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Jessica Gomez, Alex Feng, Mitchell Holt, Melissa Mackley, Joseph M Terry, Dara Koozekanani, Richard H Johnston, Erik J Van Kuijk, Robert Beardsley, Sandra Rocio Montezuma; Identifying Strategies for Improving Patient Comfort during Intravitreal Injections. Invest. Ophthalmol. Vis. Sci. 2015;56(7 ):1396. doi: https://doi.org/.
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Intravitreal injections are the most widely used method of pharmacological drug delivery for the treatment of many ocular diseases including age-related macular degeneration. This study aims to identify potential strategies for improving patients' experience with these injections. Our goal is to identify factors that may help alleviate stress, discomfort or anxiety patients may experience during the process. Through improving the patients' experience with intravitreal injections, we hope to increased patient treatment compliance and quality of life.
128 patients at two separate retina clinics who were receiving or who had previously received an intravitreal injection for treatment of their ocular conditions were given a survey with 10- yes/no questions. Questions prompted patients to indicate their preferences for/or against potential strategies for improving comfort surrounding intravitreal injections. Patient survey responses were stratified by gender, condition and total number of injections ever received.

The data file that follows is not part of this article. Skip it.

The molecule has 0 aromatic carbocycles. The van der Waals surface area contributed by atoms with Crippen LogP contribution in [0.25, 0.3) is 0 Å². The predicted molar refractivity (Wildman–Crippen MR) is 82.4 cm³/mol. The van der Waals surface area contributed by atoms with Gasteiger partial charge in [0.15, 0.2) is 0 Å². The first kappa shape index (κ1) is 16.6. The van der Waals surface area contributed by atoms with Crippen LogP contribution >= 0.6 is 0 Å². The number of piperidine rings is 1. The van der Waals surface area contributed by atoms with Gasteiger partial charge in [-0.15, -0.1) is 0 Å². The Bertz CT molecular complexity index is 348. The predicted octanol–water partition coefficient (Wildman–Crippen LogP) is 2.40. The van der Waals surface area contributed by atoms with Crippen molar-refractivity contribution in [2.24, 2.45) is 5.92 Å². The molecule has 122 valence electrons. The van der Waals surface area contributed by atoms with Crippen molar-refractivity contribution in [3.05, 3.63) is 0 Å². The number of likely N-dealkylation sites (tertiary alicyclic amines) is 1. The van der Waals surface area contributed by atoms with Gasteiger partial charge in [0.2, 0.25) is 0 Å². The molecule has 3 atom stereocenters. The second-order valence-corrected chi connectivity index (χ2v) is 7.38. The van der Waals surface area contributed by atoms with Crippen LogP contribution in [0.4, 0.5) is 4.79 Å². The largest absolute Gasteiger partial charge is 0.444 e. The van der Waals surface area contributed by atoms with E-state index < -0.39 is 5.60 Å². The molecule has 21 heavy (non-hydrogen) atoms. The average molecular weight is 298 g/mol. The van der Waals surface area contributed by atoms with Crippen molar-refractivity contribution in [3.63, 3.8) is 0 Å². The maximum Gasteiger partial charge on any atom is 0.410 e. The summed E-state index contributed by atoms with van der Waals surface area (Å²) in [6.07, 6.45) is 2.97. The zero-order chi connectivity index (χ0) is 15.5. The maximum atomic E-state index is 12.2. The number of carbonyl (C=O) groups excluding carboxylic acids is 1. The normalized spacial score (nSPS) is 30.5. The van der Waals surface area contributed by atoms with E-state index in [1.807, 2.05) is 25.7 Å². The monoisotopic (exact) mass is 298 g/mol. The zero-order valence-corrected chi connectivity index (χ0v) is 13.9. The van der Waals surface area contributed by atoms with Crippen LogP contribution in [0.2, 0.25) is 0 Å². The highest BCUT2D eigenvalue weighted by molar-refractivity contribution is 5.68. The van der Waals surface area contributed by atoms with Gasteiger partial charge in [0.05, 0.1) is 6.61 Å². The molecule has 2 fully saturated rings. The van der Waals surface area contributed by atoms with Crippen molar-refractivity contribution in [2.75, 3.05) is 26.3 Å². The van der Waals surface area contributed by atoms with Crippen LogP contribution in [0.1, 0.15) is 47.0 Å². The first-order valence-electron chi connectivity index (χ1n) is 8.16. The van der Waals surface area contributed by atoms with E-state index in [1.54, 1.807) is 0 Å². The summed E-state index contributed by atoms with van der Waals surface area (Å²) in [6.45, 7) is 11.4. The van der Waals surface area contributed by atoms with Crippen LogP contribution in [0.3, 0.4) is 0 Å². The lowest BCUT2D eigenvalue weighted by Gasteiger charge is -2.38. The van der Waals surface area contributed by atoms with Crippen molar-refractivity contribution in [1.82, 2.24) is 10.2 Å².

From the 128 patients surveyed, the following results were indentified as items that could potentially improve general comfort while receiving an intravitreal injection. 51% (n=66) preferred having a technician/staff present (in addition to the physician) during the injection, ~55% (n=70) would prefer a pillow placed under their neck during the injection, 58% (n=75) would like a verbal warning prior to injection and 69% (n=89) preferred having both eyes injected on the same day if needed. Less favorable strategies (defined as those that <50% patients indicated as helpful) included: background music, dim lighting, holding hand, squeezing a stress ball or having a family member/significant other present. When stratified by gender, >50% of both male and female patients preferred having a pillow placed underneath their neck, a verbal warning and having both eyes injected on the same day if needed. Additionally, >50% of females wanted an extra staff/technician present as well as someone to hold their hand during the injection.
More than half of patients surveyed agreed on the following as effective strategies for improving their comfort during an intravitreal injection: having an extra technician/staff member present during the injection, having a pillow placed under their neck, having a verbal warning prior to injection and having both eyes injected on the same day if needed.
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